Our favorite class was the youngest one (the children seated outdoors) and when we "toured" their class, their teachers pressed the children to show us what they had been learning.  One of they little boys couldn't stop staring at us, and he looked like he was about to cry.  Another one was encouraged to stand up and recite something, but stood silent and frightened, with her lower lip trembling and eyes tearing up.  Kindra and I, with our mother's hearts melting, squatted down in front of the class and smiled and tried to make ourselves look as welcoming as possible.  We were invited to pray for the children, and afterwards, we couldn't bear to leave them without somehow bridging the gap so we attempted to sing a song for the kids.  Alas... they remained fairly statuesque, only a couple of them warming up to us and granting us a timid smile!  They were so sweet... so precious, and knowing that they were labeled by their society as "untouchable" made me want to gather each of them into my arms, kissing them and telling them that they were loved.

The time came for the children to be given their meal of bread and buffalo milk, as they were going to be dismissed and the women from the sewing school would be arriving.  We blessed the food and the children sat on the floor and patiently waited for us to hand out the bread and milk.  The room was quiet and calm, as the children intently gobbled up every nibble of bread and enjoyed every swallow of warm buffalo milk.  Since we had a short time left to spend with the children once they were done eating, we had them line up in a crowd outside so we could take their picture.  From the smallest to the tallest, I looked at each child and stood in awe of their worth.  The lives of these children were so evidently transformed by the power of the gospel - not empty, meaningless words that were pronounced from a fancy pulpit in some western-hemisphere church - but the gospel in action, administered with love and compassion.

Some children were picked up by their mothers, and others had only the company of their sibling as they returned to the dusty roads to walk to their homes.  I stepped outside of the gate and watched some young children as they wandered away from the school.  The world seemed so large, dirty and unfriendly; ready to swallow up these young souls.  It made me realize what a light this school was - a place of hope and peace that did not merely provide food, clothing and education, but one that fed their souls and gave life to their spirits.  Everywhere I looked, I saw dirt, garbage and a world in disarray... behind me, within the walls of the school was a haven of hope.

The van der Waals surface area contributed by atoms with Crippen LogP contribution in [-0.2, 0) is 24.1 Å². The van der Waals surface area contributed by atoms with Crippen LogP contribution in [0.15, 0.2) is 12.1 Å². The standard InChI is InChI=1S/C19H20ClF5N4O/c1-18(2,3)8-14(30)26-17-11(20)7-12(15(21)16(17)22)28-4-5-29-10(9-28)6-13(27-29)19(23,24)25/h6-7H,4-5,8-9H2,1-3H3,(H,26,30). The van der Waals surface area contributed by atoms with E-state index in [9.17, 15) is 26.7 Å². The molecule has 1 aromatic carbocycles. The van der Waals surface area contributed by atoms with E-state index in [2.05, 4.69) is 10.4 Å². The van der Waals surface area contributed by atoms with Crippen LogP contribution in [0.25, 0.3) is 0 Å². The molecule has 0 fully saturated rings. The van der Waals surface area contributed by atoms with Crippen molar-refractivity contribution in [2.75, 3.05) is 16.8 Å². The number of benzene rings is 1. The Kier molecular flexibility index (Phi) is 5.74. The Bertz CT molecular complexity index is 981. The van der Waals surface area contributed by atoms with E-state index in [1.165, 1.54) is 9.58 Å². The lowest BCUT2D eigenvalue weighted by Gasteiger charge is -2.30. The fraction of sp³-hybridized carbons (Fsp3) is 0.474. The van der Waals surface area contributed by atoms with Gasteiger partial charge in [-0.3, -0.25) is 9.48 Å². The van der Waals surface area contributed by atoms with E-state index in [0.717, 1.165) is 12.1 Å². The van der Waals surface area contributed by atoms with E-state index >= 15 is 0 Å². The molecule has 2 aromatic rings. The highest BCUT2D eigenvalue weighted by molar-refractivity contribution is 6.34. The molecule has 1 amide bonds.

The next part of our day involved the sewing school.  Originally, these schools were created to give women the opportunity to earn money, making them more valuable as brides.  As I explained in a previous posting, bride burnings still occurred and authorities often turned a blind eye to it's existence. Young women, and some older women began to arrive, and they dismantled the children's classroom and transformed it into the sewing school.   And by that, I mean they took the divider from the largest room and pushed it back against the wall so there would be more space.

I have always thought of Indian women as very beautiful, in their colorful saris and punjab outfits - and as I watched the women coming in to the class, I wondered about each of their backgrounds - what sort of world had each of them grown up in, and what did their future hold?  We were told that we would be involved in the graduation ceremony, and the four of us were once again thrown off-guard, thinking "How on earth do we conduct ourselves and make this event special for these women?...surely they will know that we are inexperienced, awkward and ill-prepared to preform such an incredible task!"

Dresses designed by the girls
Once the women were all seated and arranged in rows on the floor, the ceremony began.  Pastor John began by greeting them and introducing us (in Hindi) and then were were told to go and inspect their sewing before the certificates would be awarded.  I took a deep breath and waded into the crowd, starting somewhere in the middle.  I found a row of 3 young women, who shyly smiled at me in anticipation.  I squatted down and was joined by an interpreter and I asked the first girl if I could look at her book.  She had a large scrapbook of miniature shirts, aprons, dresses and pants which displayed the skills she had learned - different types of stitching and making pleats and buttonholes.  I smiled and acknowledged the obviously tedious work and commented on her fine stitches.  She looked very pleased at my words and I continued through her book, ooh-ing and awing at her designs.